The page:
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The Monastery

The Monastery

⭐⭐⭐⭐⭐ 254+ 5-Star Reviews

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The monks took a vow of silence. They made sure the village did the same.

Mui's holiday turns into a nightmare when she discovers her boyfriend's been kidnapped.

The Monastery is a gripping thriller that won’t let you go.

"A quick page turner you won't be sorry you picked up!" ⭐⭐⭐⭐⭐ — Reader Review

Series: Mui Action #1 (Novella)


Mui and Ryan’s Greek adventure turns into a nightmare when she wakes to find him missing from the monks’ secret cave they’ve camped in.

As the hours tick by, Mui has to face the truth: Ryan’s been abducted, and it’s up to her to get him back.

Can Mui find Ryan before time runs out? Can she trust the people helping her?

The Monastery is a gripping thriller that won’t let you go.

Read An Excerpt

The tip of the three-pronged pole spear cut through the water as I moved slowly a few feet above the rocky ocean floor. The warm water was crystal clear—perfect conditions for a dive. I’d already been under for a minute. I knew I could easily make it to three. I gave two strong kicks with my diving fins and then glided.

I steered myself toward a large rock with an overhang—exactly what I was looking for. I peered under the ledge as I slid the elastic band attached to the spear up the pole toward the tip, creating tension. Then I poked the tip of the spear about ten inches into the dark hole under the rock. A few seconds later, a tentacle appeared.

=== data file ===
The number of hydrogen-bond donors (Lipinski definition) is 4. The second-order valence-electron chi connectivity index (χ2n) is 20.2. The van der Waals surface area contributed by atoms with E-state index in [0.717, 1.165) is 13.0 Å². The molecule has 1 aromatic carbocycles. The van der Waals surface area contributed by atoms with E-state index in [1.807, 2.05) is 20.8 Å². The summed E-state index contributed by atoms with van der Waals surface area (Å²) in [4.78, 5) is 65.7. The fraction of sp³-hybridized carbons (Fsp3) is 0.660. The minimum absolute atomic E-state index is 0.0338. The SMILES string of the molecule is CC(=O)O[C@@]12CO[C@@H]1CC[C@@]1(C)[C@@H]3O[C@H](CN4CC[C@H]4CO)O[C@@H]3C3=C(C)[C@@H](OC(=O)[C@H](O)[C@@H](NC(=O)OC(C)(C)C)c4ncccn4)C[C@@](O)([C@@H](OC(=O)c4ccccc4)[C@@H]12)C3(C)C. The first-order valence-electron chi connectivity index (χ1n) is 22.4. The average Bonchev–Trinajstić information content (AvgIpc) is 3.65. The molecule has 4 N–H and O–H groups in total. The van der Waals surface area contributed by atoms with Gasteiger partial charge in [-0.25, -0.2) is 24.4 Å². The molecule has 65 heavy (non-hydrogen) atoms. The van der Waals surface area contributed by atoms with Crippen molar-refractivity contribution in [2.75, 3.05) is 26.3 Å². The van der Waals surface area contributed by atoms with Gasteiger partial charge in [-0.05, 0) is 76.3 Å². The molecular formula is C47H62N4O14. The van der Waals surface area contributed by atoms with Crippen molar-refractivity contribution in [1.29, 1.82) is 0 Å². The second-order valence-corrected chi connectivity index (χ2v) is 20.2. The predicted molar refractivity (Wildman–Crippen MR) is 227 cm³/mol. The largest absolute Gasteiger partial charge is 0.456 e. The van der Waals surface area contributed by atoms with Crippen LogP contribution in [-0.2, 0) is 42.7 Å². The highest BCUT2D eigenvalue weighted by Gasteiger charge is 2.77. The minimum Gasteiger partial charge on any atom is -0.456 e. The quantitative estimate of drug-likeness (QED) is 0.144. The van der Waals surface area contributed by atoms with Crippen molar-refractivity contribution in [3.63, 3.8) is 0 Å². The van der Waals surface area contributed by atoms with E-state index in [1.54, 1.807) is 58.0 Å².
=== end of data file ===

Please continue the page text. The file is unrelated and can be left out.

Slowly, methodically, the tentacle moved up the pole, wrapping around the shaft as it crept up. I had to move my hand back to avoid contact. Surprisingly, it reached farther up along the shaft. Again, I moved my hand back, but the tentacle continued to slither up the shaft. My spear was seven feet long and so far all I’d seen was the animal’s arm. 

I was diving in the waters off Nafplio, Greece. The octopus common in that area usually weren’t that big, but this one was closer in size to a giant Pacific octopus. They could grow upwards of sixteen feet and easily weigh a hundred pounds or more. I wasn’t anywhere near the Pacific Ocean.

The octopuses I usually caught were twelve to thirty-six inches from their head to the tip of their most extended arm. I could only see the arm, and it was already fifty inches.

I jabbed the spear into the hole. Another tentacle appeared and quickly wrapped around the shaft. At that point, I wondered if I should back off and leave the beast in peace. An octopus of that size would have a sizable beak, able to deliver a nasty gash.

I felt the pressure building in my lungs—no need to start a battle with a formidable opponent when I might not be able to finish it. I pulled back on the pole and shook it to prompt the octopus to release it. 

Instead, a third tentacle reached out from the hole and took hold of the shaft. 

I yanked harder on the spear. The animal yanked back.

Okay, I can come back for the spear later if you want it that bad. 

Just as I slid my hand back along the shaft, releasing all the tension in the elastic band, the beast shot out of the hole, all eight tentacles spread out.